MySQL and MariaDB are two of the most widely used open-source relational database management systems. They are used by developers and administrators to store, manipulate, and manage data in a structured and organized manner. Both systems support the SQL (Structured Query Language) standard, which is used to communicate with the database and perform various operations such as creating, deleting, updating, and retrieving data.

User management in MySQL and MariaDB is an essential aspect of maintaining a secure and well-functioning database environment. Administrators must have the ability to create, modify, and delete user accounts to ensure that only authorized users have access to the system and that they possess the necessary privileges for their tasks.

Deleting a user in MySQL or MariaDB is a straightforward process that involves executing a simple SQL command. However, it is crucial to exercise caution and verify the user's permissions and associated resources before removing them to prevent any unintended consequences. Here is a step-by-step guide on how to delete a user in MySQL or MariaDB:

Steps to delete user from MySQL/MariaDB server:

  1. Log in to your MySQL or MariaDB server with an administrative account using the mysql client.
    $ mysql -u root -p
    Enter password: 
    Welcome to the MySQL monitor.  Commands end with ; or \g.
    Your MySQL connection id is 10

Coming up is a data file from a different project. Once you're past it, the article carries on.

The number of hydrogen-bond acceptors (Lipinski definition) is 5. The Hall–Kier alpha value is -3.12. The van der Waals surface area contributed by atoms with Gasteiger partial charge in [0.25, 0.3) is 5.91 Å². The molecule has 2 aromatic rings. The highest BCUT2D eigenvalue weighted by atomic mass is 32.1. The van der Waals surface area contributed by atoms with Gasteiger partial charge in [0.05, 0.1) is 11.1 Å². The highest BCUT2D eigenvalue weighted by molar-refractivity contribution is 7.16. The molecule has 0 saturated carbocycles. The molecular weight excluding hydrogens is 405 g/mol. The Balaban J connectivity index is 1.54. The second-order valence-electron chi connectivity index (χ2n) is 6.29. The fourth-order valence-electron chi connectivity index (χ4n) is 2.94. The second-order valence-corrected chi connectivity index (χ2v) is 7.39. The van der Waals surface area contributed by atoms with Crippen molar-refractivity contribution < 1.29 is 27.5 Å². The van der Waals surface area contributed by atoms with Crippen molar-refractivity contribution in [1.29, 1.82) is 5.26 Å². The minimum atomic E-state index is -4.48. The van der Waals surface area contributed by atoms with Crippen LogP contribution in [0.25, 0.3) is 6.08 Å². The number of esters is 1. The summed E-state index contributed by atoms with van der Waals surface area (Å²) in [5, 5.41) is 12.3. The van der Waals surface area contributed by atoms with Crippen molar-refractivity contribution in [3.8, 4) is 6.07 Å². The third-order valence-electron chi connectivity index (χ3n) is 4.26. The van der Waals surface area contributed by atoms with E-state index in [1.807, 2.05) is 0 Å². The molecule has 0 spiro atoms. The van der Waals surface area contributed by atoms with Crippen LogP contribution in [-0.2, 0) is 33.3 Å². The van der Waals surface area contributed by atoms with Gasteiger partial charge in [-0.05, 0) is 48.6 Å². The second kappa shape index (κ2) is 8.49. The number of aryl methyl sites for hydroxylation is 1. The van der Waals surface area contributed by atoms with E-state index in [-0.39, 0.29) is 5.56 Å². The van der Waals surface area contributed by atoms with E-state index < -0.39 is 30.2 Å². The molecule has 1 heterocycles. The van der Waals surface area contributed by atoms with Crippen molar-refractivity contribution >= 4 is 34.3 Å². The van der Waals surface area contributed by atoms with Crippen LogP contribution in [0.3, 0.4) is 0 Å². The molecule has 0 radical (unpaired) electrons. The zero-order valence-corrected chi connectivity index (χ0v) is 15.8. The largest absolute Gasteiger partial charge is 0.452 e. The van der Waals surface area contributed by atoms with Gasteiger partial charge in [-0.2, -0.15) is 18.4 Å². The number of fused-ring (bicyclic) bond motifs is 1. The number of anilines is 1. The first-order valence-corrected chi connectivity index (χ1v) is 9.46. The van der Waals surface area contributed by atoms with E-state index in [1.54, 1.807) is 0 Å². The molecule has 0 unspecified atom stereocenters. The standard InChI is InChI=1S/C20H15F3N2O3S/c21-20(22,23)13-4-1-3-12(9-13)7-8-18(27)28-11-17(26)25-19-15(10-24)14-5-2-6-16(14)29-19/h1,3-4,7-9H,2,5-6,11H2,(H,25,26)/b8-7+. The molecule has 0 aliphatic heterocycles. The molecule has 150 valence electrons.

Server version: 8.0.30 Source distribution
    Copyright (c) 2000, 2022, Oracle and/or its affiliates.
    Oracle is a registered trademark of Oracle Corporation and/or its
    affiliates. Other names may be trademarks of their respective
    Type 'help;' or '\h' for help. Type '\c' to clear the current input statement.
  2. Select the appropriate database.
    USE mysql;

    By default, MySQL and MariaDB store user information in the 'mysql' database.

  3. Confirm the user exists.
    SELECT User, Host FROM user;
  4. Look for the user you want to delete in the resulting output.
  5. Revoke all privileges to prevent any potential issues.
    REVOKE ALL PRIVILEGES ON *.* FROM 'username'@'hostname';
  6. Revoke any additional grants if the user has the ability to grant privileges to other users.
    REVOKE GRANT OPTION ON *.* FROM 'username'@'hostname';
  7. Delete the user.
    DROP USER 'username'@'hostname';
  8. Flush privileges to ensure the changes take effect.
  9. Verify the user has been deleted.
    SELECT User, Host FROM user;
  10. Exit the MySQL or MariaDB prompt.
Discuss the article:

Comment anonymously. Login not required.